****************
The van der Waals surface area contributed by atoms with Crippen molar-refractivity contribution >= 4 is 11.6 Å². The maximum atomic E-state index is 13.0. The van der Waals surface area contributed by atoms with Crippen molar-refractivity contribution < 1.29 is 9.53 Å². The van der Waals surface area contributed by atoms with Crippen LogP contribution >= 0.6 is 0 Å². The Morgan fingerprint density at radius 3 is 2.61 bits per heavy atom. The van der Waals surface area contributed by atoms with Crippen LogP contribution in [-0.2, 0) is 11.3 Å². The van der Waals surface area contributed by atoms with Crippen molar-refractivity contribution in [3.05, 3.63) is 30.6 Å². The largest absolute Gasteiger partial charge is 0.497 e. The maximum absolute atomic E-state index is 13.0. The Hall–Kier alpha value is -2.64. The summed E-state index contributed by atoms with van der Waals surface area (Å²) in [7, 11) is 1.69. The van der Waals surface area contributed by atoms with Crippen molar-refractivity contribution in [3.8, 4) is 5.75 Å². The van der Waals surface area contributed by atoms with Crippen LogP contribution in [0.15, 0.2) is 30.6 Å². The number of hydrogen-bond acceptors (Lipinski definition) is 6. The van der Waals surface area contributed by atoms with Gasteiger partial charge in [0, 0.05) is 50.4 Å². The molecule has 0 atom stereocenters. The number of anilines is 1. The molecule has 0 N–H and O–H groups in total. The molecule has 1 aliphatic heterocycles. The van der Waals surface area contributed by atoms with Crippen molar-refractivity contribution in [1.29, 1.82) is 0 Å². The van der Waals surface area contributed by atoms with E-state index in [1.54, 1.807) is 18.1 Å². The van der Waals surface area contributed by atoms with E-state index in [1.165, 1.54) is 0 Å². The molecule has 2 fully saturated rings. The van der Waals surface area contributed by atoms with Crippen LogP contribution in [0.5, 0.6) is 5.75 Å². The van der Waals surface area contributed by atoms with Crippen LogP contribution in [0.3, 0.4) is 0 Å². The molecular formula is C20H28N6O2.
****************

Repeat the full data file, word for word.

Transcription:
The van der Waals surface area contributed by atoms with Crippen molar-refractivity contribution >= 4 is 11.6 Å². The maximum atomic E-state index is 13.0. The van der Waals surface area contributed by atoms with Crippen molar-refractivity contribution < 1.29 is 9.53 Å². The van der Waals surface area contributed by atoms with Crippen LogP contribution >= 0.6 is 0 Å². The Morgan fingerprint density at radius 3 is 2.61 bits per heavy atom. The van der Waals surface area contributed by atoms with Crippen LogP contribution in [-0.2, 0) is 11.3 Å². The van der Waals surface area contributed by atoms with Crippen molar-refractivity contribution in [3.05, 3.63) is 30.6 Å². The largest absolute Gasteiger partial charge is 0.497 e. The maximum absolute atomic E-state index is 13.0. The Hall–Kier alpha value is -2.64. The summed E-state index contributed by atoms with van der Waals surface area (Å²) in [7, 11) is 1.69. The van der Waals surface area contributed by atoms with Crippen molar-refractivity contribution in [3.8, 4) is 5.75 Å². The van der Waals surface area contributed by atoms with Crippen LogP contribution in [0.15, 0.2) is 30.6 Å². The number of hydrogen-bond acceptors (Lipinski definition) is 6. The van der Waals surface area contributed by atoms with Gasteiger partial charge in [0, 0.05) is 50.4 Å². The molecule has 0 atom stereocenters. The number of anilines is 1. The molecule has 0 N–H and O–H groups in total. The molecule has 1 aliphatic heterocycles. The van der Waals surface area contributed by atoms with Crippen molar-refractivity contribution in [1.29, 1.82) is 0 Å². The van der Waals surface area contributed by atoms with E-state index in [1.54, 1.807) is 18.1 Å². The van der Waals surface area contributed by atoms with E-state index in [1.165, 1.54) is 0 Å². The molecule has 2 fully saturated rings. The van der Waals surface area contributed by atoms with Crippen LogP contribution in [0.5, 0.6) is 5.75 Å². The van der Waals surface area contributed by atoms with Crippen LogP contribution in [0.3, 0.4) is 0 Å². The molecular formula is C20H28N6O2.